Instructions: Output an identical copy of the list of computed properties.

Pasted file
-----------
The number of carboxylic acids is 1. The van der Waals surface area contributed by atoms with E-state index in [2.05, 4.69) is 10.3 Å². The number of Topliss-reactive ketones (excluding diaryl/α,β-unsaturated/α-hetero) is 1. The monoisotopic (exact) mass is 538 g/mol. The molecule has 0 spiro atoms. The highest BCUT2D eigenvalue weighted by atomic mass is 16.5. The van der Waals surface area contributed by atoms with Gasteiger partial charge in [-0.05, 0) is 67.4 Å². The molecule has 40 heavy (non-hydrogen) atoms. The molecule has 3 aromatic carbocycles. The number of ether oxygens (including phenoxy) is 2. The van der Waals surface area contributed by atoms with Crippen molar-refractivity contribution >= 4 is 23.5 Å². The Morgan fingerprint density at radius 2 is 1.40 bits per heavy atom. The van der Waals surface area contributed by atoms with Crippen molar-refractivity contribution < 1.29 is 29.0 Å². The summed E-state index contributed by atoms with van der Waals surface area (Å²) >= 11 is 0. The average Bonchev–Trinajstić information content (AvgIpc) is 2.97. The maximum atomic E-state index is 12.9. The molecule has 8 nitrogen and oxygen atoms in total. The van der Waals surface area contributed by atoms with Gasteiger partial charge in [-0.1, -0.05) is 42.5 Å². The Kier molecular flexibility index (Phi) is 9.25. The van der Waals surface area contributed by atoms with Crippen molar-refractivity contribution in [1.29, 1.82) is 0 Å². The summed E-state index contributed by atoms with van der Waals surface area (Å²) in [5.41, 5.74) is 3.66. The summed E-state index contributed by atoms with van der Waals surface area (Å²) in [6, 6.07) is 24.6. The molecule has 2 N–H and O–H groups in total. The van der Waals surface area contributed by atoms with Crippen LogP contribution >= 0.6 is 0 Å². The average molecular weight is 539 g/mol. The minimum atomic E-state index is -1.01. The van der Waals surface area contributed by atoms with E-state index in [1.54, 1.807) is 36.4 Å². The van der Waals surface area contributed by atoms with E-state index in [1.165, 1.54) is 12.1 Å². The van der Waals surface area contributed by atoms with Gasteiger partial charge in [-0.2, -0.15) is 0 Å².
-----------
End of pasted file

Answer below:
The number of carboxylic acids is 1. The van der Waals surface area contributed by atoms with E-state index in [2.05, 4.69) is 10.3 Å². The number of Topliss-reactive ketones (excluding diaryl/α,β-unsaturated/α-hetero) is 1. The monoisotopic (exact) mass is 538 g/mol. The molecule has 0 spiro atoms. The highest BCUT2D eigenvalue weighted by atomic mass is 16.5. The van der Waals surface area contributed by atoms with Gasteiger partial charge in [-0.05, 0) is 67.4 Å². The molecule has 40 heavy (non-hydrogen) atoms. The molecule has 3 aromatic carbocycles. The number of ether oxygens (including phenoxy) is 2. The van der Waals surface area contributed by atoms with Crippen molar-refractivity contribution >= 4 is 23.5 Å². The Morgan fingerprint density at radius 2 is 1.40 bits per heavy atom. The van der Waals surface area contributed by atoms with Crippen molar-refractivity contribution < 1.29 is 29.0 Å². The summed E-state index contributed by atoms with van der Waals surface area (Å²) >= 11 is 0. The average Bonchev–Trinajstić information content (AvgIpc) is 2.97. The maximum atomic E-state index is 12.9. The molecule has 8 nitrogen and oxygen atoms in total. The van der Waals surface area contributed by atoms with Gasteiger partial charge in [-0.1, -0.05) is 42.5 Å². The Kier molecular flexibility index (Phi) is 9.25. The van der Waals surface area contributed by atoms with Crippen molar-refractivity contribution in [1.29, 1.82) is 0 Å². The summed E-state index contributed by atoms with van der Waals surface area (Å²) in [5.41, 5.74) is 3.66. The summed E-state index contributed by atoms with van der Waals surface area (Å²) in [6, 6.07) is 24.6. The molecule has 2 N–H and O–H groups in total. The van der Waals surface area contributed by atoms with Crippen LogP contribution >= 0.6 is 0 Å². The average molecular weight is 539 g/mol. The minimum atomic E-state index is -1.01. The van der Waals surface area contributed by atoms with E-state index in [1.54, 1.807) is 36.4 Å². The van der Waals surface area contributed by atoms with E-state index in [1.165, 1.54) is 12.1 Å². The van der Waals surface area contributed by atoms with Gasteiger partial charge in [-0.2, -0.15) is 0 Å².